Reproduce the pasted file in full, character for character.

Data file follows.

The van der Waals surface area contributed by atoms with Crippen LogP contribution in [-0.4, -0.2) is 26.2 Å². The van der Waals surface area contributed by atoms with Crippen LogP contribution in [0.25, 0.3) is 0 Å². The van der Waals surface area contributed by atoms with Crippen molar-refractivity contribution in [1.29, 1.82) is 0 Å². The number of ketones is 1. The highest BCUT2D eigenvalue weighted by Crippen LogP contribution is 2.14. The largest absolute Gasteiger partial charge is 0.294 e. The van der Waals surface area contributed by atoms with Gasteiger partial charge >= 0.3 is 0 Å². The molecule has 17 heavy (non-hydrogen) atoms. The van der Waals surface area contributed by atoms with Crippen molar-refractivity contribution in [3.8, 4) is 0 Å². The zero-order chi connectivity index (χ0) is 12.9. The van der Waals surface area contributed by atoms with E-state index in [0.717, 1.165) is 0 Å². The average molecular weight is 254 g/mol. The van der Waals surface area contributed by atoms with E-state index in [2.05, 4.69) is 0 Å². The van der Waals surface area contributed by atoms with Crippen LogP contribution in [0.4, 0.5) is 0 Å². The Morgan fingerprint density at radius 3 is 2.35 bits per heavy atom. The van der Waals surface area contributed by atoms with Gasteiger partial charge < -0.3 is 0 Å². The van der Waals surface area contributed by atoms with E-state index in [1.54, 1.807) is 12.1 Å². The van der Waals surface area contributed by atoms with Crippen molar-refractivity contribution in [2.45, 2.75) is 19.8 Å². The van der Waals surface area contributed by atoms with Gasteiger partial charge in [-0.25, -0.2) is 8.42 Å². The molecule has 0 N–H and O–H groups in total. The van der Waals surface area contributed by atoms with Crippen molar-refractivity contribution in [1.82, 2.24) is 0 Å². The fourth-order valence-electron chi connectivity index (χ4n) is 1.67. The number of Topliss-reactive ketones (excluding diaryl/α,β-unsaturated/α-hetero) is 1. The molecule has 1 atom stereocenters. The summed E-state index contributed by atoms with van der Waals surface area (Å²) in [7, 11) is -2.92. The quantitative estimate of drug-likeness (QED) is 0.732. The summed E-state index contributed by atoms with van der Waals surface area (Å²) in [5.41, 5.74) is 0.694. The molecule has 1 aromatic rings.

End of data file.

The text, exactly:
The van der Waals surface area contributed by atoms with Crippen LogP contribution in [-0.4, -0.2) is 26.2 Å². The van der Waals surface area contributed by atoms with Crippen LogP contribution in [0.25, 0.3) is 0 Å². The van der Waals surface area contributed by atoms with Crippen molar-refractivity contribution in [1.29, 1.82) is 0 Å². The number of ketones is 1. The highest BCUT2D eigenvalue weighted by Crippen LogP contribution is 2.14. The largest absolute Gasteiger partial charge is 0.294 e. The van der Waals surface area contributed by atoms with Gasteiger partial charge >= 0.3 is 0 Å². The molecule has 17 heavy (non-hydrogen) atoms. The van der Waals surface area contributed by atoms with Crippen molar-refractivity contribution in [3.8, 4) is 0 Å². The zero-order chi connectivity index (χ0) is 12.9. The van der Waals surface area contributed by atoms with E-state index in [0.717, 1.165) is 0 Å². The average molecular weight is 254 g/mol. The van der Waals surface area contributed by atoms with E-state index in [2.05, 4.69) is 0 Å². The van der Waals surface area contributed by atoms with Crippen LogP contribution in [0.4, 0.5) is 0 Å². The Morgan fingerprint density at radius 3 is 2.35 bits per heavy atom. The van der Waals surface area contributed by atoms with Gasteiger partial charge < -0.3 is 0 Å². The van der Waals surface area contributed by atoms with E-state index in [1.54, 1.807) is 12.1 Å². The van der Waals surface area contributed by atoms with Crippen molar-refractivity contribution in [2.45, 2.75) is 19.8 Å². The van der Waals surface area contributed by atoms with Gasteiger partial charge in [-0.25, -0.2) is 8.42 Å². The molecule has 0 N–H and O–H groups in total. The van der Waals surface area contributed by atoms with Crippen molar-refractivity contribution in [1.82, 2.24) is 0 Å². The fourth-order valence-electron chi connectivity index (χ4n) is 1.67. The number of Topliss-reactive ketones (excluding diaryl/α,β-unsaturated/α-hetero) is 1. The molecule has 1 atom stereocenters. The summed E-state index contributed by atoms with van der Waals surface area (Å²) in [7, 11) is -2.92. The quantitative estimate of drug-likeness (QED) is 0.732. The summed E-state index contributed by atoms with van der Waals surface area (Å²) in [5.41, 5.74) is 0.694. The molecule has 1 aromatic rings.